Fire Dept. to burn 3 Duplex Road houses in July for training exercises
Houses acquired for Duplex widening project right-of-way
The Spring Hill Fire Department (SHFD) next month will conduct live fire training exercises and conclude with fully involved fires in three houses acquired by the City of Spring Hill as part of the property right-of-way needed for the state to widen Duplex Road (S.R. 247).
The City of Spring Hill has been issued a permit by the Tennessee Department of Transportation (TDOT) allowing for a controlled burn of the three adjacent structures at the addresses 2529, 2531/2533, and 2535 Duplex Road.
Prior to the live burns, the fire department will use the vacant homes for smoke, ventilation, and rescue training, while the Spring Hill Police Department will use them for SWAT training, allowing officers to practice safely going through a dimly lit house in scenarios involving searching rooms for potential armed suspects.
The live burns will occur from 8 a.m. to 2 p.m. on three consecutive Saturdays – July 15, 22 and 29. Duplex Road will be shut down from Main Street to Locke Avenue starting at 7 a.m. on each of these days. This will allow all Spring Hill Firefighters on all three shifts to receive live burn training. The same training scenarios will occur on each of these Saturdays, such as starting a fire in a burn barrel in an individual room to allow firefighters to witness how a fire progresses up walls and ceilings, and to navigate through a smoke-filled room. The fire will be extinguished each time, allowing different groups to experience this training exercise.
When each crew has been through this training, between noon and 1 p.m., the structure will become a fully involved fire, allowing firefighters to train in the most extreme firefighting situation. Each home will be burned to the ground in preparation for TDOT’s upcoming widening of Duplex Road. The training also will be recorded by firefighters’ live video helmet cameras.
“This is truly the best training you can offer a fire department, especially the rookie firefighters, because it’s a real working fire without so much of the danger and risk,” said Spring Hill Fire Chief Terry Hood, who has participated in many live burns during his 34 years of firefighting. “These are not controlled gas prop burns, which do not put out the same smoke, heat and fire as a true Class A combustible material burn, yet we will take every possible safety precaution in advance of the live burns to ensure the safety of everyone involved. That’s the number one priority.”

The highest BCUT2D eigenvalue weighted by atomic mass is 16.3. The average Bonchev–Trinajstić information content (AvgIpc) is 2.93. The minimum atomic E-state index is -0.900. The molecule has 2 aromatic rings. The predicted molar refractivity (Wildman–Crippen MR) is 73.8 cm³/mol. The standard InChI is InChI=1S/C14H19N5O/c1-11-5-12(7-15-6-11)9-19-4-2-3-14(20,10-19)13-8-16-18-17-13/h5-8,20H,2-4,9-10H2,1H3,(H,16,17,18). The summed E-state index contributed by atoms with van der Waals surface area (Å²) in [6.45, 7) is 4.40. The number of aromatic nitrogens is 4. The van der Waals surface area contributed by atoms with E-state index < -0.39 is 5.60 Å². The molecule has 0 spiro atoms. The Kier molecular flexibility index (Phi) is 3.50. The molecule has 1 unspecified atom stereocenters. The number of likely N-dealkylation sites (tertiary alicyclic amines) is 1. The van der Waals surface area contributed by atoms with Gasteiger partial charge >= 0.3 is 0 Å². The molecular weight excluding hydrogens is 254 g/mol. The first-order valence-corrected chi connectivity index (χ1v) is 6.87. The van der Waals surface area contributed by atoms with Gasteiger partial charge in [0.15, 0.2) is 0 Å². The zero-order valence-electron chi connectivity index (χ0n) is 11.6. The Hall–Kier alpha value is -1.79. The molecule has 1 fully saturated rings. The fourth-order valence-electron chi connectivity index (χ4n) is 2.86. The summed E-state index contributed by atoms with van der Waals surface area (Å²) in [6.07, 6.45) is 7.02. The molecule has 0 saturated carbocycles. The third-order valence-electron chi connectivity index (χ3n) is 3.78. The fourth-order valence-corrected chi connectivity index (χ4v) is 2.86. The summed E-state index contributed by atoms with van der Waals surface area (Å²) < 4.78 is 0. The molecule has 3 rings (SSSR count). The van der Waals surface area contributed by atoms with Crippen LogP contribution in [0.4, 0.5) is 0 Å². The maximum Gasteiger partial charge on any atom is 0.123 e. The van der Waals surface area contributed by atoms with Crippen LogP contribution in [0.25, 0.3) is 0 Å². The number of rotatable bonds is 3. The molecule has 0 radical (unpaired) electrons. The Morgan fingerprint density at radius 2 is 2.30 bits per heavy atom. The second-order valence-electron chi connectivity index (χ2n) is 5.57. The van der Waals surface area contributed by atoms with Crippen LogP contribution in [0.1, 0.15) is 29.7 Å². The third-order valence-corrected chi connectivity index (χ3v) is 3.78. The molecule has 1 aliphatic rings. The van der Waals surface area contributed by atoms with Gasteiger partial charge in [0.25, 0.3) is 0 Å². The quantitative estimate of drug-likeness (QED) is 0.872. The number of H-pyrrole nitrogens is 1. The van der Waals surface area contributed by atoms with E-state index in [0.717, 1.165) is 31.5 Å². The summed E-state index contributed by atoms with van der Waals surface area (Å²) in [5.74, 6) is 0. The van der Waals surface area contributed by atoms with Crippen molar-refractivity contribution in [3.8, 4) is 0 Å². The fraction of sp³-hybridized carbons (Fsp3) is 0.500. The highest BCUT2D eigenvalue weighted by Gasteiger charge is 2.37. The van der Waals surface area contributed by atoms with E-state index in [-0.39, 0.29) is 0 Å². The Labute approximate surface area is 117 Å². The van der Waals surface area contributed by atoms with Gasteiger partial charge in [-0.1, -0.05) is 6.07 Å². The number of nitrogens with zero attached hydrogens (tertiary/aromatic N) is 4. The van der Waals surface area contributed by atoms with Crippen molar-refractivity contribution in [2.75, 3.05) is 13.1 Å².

For example, all window and door frames will be prepped so they can be pushed out in case of an emergency. Thermal cameras will be used inside the burning structure to measure the temperature of the fire and ensure firefighters vacate the structure at a safe juncture. Trees have been removed in front of one of the homes to ensure firefighters can easily access the front yard. A lifelike dummy will be used for rescue practice. An air supply refill unit will be onsite to ensure firefighters’ air packs stay filled. There will be a team of fire safety officers on the scene, both inside and outside the house, to ensure firefighters in training are following procedures and taking appropriate precautions.
Power lines and natural gas utilities will be removed from the home by the respective utility providers. SHFD has conducted an environmental study to meet TDOT requirements to secure a state permit for the live burns. EPA requirements also will be met with the removal of all roofing shingles, linoleum flooring, toilets, window glass, and any other materials that can create toxic air pollution when burned.
SHFD has invited neighboring fire departments to take advantage of this optimum training opportunity, including 12 new recruits from Maury County Fire Department, and 15 new recruits from Williamson County Fire & Rescue. New recruits are required to participate in a live burn to ready them to assist with fighting a real-life structure fire in their respective counties. It also allows the departments to practice mutual aid duties.
A crew of off-duty firefighters will be paid overtime to man a fire truck to respond to any fire and medical calls that may occur during the training. If additional trucks are warranted for a call, firefighters in training will be immediately dispatched to assist while Maury and Williamson fire crews shut down the live burn exercise.